by Monday, April 25, 2016

I have been reading and thinking about balance and I believe daily balance itself is a miracle. We experiment this everyday: going up and down the stairs with hands full, closing the door with one foot while returning with the shopping, standing on one leg talking to someone, climbing a ladder and stretching to reach a high shelf…balance is independence and agility. Balance can be defined as the ability to stay stable and not fall as we move our body . In dance, support changes constantly  from two feet to one foot, and even to no feet when jumping. The dancer’s body constantly shifts its attention, the pelvis when rolling, the arms  or shoulders during floorwork. Balance is a lifetime focus, a process of learning to navigate in space and adapting our sense of balance until old age.

We are skeletons made up of joints and muscles, in a small base of support. Balance is also a mechanical phenomenon. It is interesting to discover that in our brain there is no single balance “center”  (in the perspective of neuroscience). Balance emerges from the interconnection of many bodily systems while the brain stays busy, constantly updating the status of our body and addressing our need for balance: 1) “Where am I now?” 2) “Where am I going?” and 3) “What am I going to do next?” The brain processes information moment-by-moment from the body, the senses and the external world, seeking stability as environmental and conditions change. The dancer’s brain is busy processing multiple inputs. The brain integrates multiple mechanical forces coming from our moving body, the ground, and any other objects we are carrying or touching, as well as our perceptions, thoughts, intentions, and emotions.

To handle the complexity of balance, our nervous systems must react fast. For this, postural responses need to be evolved, involved muscle groups . Balance reactions often are anticipatory, coming mainly from the dancer’s own body. When dancers “prepare” for a relevè while standing center floor in first position, the anticipated movement uses berthing or core. The brain “senses” this intent to move and activates the muscles of the core and legs shortly before  going up. Similarly, when preparing to tendu, the reflex muscle synergies in the trunk and standing leg activate to maintain balance just before the gesture leg moves. These body re-organizations are necessary to support limb movements. Without these anticipatory control signals to the muscles to stabilize the trunk, we may sway or fall while shifting weight onto the leg. The dancer’s brain must be able to changing multitasking demands.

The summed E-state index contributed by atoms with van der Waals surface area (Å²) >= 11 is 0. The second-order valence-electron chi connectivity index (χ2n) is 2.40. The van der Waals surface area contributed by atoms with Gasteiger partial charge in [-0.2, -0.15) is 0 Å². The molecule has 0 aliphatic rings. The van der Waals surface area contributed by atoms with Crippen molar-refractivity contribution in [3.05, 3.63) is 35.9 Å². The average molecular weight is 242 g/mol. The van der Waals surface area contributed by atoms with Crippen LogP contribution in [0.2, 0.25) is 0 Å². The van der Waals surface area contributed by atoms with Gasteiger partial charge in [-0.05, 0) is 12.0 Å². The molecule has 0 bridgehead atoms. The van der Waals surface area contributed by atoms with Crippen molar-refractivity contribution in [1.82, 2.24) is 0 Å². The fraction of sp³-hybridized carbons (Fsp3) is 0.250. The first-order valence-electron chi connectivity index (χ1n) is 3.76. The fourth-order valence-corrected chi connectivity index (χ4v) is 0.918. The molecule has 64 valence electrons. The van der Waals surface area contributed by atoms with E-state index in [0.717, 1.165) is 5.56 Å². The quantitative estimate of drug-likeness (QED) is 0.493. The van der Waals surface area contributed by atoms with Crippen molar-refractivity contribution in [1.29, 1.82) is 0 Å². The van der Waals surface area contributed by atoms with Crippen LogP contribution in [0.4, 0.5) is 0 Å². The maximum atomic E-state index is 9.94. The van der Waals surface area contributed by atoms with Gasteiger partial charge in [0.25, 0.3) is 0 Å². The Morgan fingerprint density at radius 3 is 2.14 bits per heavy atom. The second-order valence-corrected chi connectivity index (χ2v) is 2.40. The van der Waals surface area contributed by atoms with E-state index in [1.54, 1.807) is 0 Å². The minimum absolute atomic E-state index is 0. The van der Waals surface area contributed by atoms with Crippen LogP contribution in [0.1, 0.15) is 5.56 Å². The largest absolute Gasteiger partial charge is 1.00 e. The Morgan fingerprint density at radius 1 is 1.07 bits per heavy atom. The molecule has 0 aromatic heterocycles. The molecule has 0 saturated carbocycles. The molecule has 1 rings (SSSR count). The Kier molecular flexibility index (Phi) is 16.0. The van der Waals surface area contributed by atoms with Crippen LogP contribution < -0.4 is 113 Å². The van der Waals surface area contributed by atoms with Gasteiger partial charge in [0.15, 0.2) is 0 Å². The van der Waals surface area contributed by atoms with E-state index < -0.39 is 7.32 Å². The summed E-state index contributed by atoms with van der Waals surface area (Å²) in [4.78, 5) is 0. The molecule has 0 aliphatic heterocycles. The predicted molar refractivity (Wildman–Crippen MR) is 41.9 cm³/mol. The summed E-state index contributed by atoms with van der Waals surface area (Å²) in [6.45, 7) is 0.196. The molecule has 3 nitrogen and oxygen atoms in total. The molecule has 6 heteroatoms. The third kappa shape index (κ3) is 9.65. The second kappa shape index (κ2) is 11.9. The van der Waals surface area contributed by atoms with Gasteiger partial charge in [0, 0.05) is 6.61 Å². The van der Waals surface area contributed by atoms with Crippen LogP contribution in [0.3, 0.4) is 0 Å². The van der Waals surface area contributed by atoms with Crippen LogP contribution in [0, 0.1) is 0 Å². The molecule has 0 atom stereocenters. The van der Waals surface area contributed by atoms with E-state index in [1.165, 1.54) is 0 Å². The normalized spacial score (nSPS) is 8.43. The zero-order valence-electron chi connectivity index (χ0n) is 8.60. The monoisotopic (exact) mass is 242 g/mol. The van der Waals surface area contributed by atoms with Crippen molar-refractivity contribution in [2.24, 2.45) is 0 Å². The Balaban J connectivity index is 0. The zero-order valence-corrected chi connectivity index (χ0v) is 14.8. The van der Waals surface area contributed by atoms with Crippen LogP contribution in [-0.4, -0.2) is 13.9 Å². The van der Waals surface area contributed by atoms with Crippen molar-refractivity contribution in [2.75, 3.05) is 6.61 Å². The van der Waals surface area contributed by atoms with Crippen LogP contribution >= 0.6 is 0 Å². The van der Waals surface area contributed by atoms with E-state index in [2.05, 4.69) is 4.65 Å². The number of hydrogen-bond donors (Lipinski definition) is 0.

Poorly coordinated or under-developed postural development can compromise any aspect of motor skill. Balance is important for  dancers to learn their “right” postural control strategy, since dance requires different strategies to handle changing space, time, and dynamics. Any dance style challenges balance. Dancers can and do routinely face different types of balance challenges that test sustained static balance, quick weight shifts and changes of direction at center floor. Examples : one-legged stance with eyes moving or closed at the ballet barre; leaping with quick directional or level changes with arms opposing legs in modern; and falling or rolling in contact improvisation or other dance forms. Again, the key is to explore a variety of unexpected and unfamiliar balance challenges within the style. Finding balance is an ongoing, exploratory process. We need to challenge ourselves to become faster at solving problems when we perform balance: step-cross-step-jump is already a balance challenge if we add an arch bend in the jump – we are asking our body and our brain to re-organize the whole sequence of steps … It is very important to make mistakes, connect with our ‘felt sense’ and allow our bodies to understand how to become autonomous in the dance pattern and in the coordination.

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